Mobile Safari creator on iPhone development and meeting Steve’s exacting standards

Francisco Tolmasky (Drew McLellan on Flickr)

Francisco Tolmasky was only twenty years old back in 2006 when Apple hired him straight out of college. The whiz kid was immediately thrown into a big job at the famously secretive company that demands nothing but excellence from its employees.

Specifically, the young engineer was one of the early members of the team that created mobile Safari and Maps on the iPhone. The New York Times sat down with Tolmasky to discuss the challenges of developing desktop-class mobile software and meeting Steve’s exacting standards when it comes to ease of use, here are the juiciest bits…

Tolmasky’s hiring came with a CEO blessing, the interview explains:

Mr. Jobs was taking a monthlong vacation, so Mr. Tolmasky had to wait for him to return to give his personal blessing for the hiring.

“He was super guarded about the project, and he was probably suspicious of some random 20-year-old,” Mr. Tolmasky said. “I remember being very frustrated. This was, like, an impossible task.”

The write-up offers an insight into Apple’s development process, where Steve Jobs would regularly review his work and demand “magical” stuff from his engineers.

Steve was really adamant, where he said, ‘This needs to be like magic. Go back, this isn’t magical enough! I remember being very frustrated. This was, like, an impossible task.

Impossible, indeed.

Keep in mind this was back in 2006 when nobody really even dared thinking that one could browse the full web on a smartphone.

Tolmasky and the rest of the team basically took Apple’s WebKit rendering engine which powers desktop Safari and created a minimalist user interface around it focused on touch gestures such as pinch zooming.

The browser to this date uses a nifty trick where zooming in on a page first enlarges the bitmap to give the WebKit engine time to re-create the webpage (text, boxes and other elements) in the background so content appears sharp at the new zoom level.

Besides being the point man on mobile Safari, Tolmasky was also on the Maps team. Google Maps was actually added to the iPhone just a few weeks before Steve announced the device at the January 2007 Macworld Expo.

Despite the impossibly short deadline, they were able to have a Maps prototype up and running within a week.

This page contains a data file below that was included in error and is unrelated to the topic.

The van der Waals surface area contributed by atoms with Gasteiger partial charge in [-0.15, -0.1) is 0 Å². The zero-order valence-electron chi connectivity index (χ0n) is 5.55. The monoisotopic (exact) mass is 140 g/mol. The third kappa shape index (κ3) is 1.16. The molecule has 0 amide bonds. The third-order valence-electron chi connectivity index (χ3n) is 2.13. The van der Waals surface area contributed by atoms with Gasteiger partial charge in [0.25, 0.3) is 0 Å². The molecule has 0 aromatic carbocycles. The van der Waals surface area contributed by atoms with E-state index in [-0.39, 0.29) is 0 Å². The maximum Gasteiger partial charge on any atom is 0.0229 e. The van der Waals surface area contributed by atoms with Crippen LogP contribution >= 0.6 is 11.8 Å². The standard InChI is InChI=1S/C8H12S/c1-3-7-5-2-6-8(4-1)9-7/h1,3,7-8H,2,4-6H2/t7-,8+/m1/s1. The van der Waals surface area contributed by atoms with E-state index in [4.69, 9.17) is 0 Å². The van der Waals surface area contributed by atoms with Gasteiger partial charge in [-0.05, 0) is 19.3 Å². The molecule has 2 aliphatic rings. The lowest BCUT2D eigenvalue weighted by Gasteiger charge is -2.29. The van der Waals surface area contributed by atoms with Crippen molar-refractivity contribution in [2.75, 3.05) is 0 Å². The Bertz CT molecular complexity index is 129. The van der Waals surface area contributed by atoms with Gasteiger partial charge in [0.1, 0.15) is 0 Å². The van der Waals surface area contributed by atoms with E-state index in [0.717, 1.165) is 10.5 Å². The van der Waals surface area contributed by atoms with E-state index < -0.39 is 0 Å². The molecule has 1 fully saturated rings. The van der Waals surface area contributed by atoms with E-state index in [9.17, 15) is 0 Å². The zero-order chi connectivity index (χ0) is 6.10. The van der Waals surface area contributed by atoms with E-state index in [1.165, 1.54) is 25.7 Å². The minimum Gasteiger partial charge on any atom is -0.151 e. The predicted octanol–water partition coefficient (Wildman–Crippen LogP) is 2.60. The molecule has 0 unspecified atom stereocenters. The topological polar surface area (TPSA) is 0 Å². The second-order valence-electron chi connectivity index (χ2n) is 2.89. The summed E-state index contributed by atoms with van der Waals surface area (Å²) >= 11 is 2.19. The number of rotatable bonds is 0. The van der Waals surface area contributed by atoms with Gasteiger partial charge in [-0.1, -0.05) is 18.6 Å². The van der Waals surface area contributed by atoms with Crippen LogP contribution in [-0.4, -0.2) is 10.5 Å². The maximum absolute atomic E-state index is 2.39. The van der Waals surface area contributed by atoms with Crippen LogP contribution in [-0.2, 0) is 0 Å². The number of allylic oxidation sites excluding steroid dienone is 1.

Within a week Steve had something that was working, and in two weeks he had something to show at Macworld that we were showing.

That was the kind of effect Steve could have on you: ‘This is important, this needs to happen, and you do it.’

Also noteworthy – how the iPhone’s software keyboard was born out of a week-long hackathon:

The keyboard, he said, was the result of a sort of hackathon run by Mr. Jobs. The chief executive had been unhappy with the keyboard prototypes for the iPhone, so he assigned everyone on the team to work only on keyboards for an entire week.

An engineer on Mr. Tolmasky’s team won the contest, and from then on his full-time job was to work on the iPhone keyboard.

And this is how Steve rechristened Tolmasky as Margareth.

Mr. Jobs was notorious for throwing his weight around however he could. One person on the iPhone design team was also named Steve, which caused some confusion in meetings. Mr. Jobs sought to change this.

“At some point Steve Jobs got really frustrated with this and said ‘Guess what, you’re Margaret from now on,’” Mr. Tolmasky said. From there on, members of the team would always address the designer Steve as Margaret.

Following the iPhone release in the summer of 2007, Tolmasky left the company because it “no longer felt like a startup” due to the huge success of the handset.

iphone pinch to zoom

Tolmasky lives in San Francisco and is 29 now.

He co-founded 280 North, Inc. where he was primarily responsible for user interfaces and other client-side code before selling it for the reported $20 million.

Tolmasky is also the original author of Objective-J and is now the CEO and founder at mobile games startup Playground Theory, Inc. Just yesterday, the company released a slicing iPad game called Bonsai Slice, depicted in a video below, which sells for $2.99 in the App Store.

Unlike other slicing games such as Fruit Ninja and Mountain Sheep’s KingHunt (now free until next Thursday), Bonsai Slice involves swinging an iPad around as a sword.

Check out his personal website, read his blog or follow him on Twitter.

Image top of post via Flickr user Drew McLellan.